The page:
The fight against gangs who hunt hares with dogs in South Holland has struck a major blow after confirmation that reported cases were down by 300 this season.
Results for Operation Galileo, a six-month campaign targeting hare coursing gangs operating in the county, show the number of incidents dealt with by police were the lowest since records began in 2008-09.
Between September 2012 and mid-March 2013, the height of the hair coursing season, almost 190 prosecutions have been brought and another 90 people warned about their activities.
Fines, driving bans and exclusion orders from Lincolnshire have been handed down by the courts, while police have also seized vehicles and recovered dogs on animal welfare grounds.
Inspector Andy Ham, head of Operation Galileo, said: “Officially, the operation has finished as the period between mid-March and the summer is traditionally when the number of hare coursing incidents come down.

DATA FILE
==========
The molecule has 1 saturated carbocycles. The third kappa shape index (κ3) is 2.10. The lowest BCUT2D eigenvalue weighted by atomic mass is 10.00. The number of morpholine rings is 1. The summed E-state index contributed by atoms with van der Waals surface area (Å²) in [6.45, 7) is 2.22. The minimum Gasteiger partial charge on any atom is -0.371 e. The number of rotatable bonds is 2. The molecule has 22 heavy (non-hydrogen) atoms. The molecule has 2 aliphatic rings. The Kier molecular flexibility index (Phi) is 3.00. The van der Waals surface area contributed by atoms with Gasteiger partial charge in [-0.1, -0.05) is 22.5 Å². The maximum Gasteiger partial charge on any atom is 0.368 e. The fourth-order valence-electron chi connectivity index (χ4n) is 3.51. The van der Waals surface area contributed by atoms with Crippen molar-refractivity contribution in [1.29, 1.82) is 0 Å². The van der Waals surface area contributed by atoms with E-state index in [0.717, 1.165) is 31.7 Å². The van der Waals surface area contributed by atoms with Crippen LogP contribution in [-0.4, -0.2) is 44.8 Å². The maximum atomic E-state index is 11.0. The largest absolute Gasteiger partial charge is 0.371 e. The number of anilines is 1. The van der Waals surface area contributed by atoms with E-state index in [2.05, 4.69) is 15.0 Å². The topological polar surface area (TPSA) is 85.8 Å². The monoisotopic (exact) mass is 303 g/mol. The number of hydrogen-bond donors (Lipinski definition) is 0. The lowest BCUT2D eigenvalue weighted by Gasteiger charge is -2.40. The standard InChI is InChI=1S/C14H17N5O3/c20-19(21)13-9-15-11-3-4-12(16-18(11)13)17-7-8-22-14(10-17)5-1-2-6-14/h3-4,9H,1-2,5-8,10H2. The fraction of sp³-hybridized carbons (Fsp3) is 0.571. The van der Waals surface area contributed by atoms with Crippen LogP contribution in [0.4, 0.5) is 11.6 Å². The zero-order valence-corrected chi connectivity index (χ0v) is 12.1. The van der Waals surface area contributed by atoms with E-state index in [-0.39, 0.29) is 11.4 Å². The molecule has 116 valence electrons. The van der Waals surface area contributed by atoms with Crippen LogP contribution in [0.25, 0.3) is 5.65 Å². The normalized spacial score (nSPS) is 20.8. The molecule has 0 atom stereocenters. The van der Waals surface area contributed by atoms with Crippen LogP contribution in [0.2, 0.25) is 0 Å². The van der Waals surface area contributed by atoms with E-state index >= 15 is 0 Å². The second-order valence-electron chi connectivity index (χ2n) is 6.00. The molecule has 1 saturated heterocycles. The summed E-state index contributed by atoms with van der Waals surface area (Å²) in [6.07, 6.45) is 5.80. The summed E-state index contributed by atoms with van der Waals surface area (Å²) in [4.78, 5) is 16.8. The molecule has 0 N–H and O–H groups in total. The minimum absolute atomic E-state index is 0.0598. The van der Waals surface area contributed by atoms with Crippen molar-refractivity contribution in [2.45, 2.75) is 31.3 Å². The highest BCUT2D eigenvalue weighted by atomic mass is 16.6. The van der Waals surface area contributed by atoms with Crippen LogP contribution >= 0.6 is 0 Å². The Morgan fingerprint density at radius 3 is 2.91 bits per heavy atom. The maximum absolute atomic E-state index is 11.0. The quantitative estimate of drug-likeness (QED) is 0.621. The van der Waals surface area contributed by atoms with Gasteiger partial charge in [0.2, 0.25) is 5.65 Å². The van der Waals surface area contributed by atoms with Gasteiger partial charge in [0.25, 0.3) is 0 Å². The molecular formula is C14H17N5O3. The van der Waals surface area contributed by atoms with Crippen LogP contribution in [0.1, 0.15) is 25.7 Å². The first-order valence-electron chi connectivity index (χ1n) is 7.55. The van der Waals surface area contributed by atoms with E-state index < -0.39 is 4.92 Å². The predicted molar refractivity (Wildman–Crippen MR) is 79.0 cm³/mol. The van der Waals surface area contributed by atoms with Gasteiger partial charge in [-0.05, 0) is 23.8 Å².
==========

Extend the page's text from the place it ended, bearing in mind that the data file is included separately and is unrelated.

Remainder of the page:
“But two of the officers on our team will still have wildlife crime as part of their remit under a wider portfolio of rural crime.
“Our analysis confirms there was a marked decrease in the number of incidents compared to the same period over the last few years.
“The number of reported incidents throughout the county between September 2012 and mid-March 2013 currently stands at 810, a significant decrease on the total of around 1,100 last season and the lowest total since we started recording hare coursing cases in 2008-09.”
Operation Galileo saw a dedicated team of six police officers act on intelligence supplied by farmers, landowners and the general public, with support from the NFU in Lincolnshire.
Insp Ham said: “The good work done by Operation Galileo is down to a combination of having a dedicated team of officers alongside the input and cooperation of the public in reporting incidents and providing statements.
“It’s had a significant impact on the hare coursing community but we’re not naive in thinking that there won’t be reports of hair coursing in the near future.
“It remains a force priority and any reports of hare coursing will continue to be dealt with robustly.”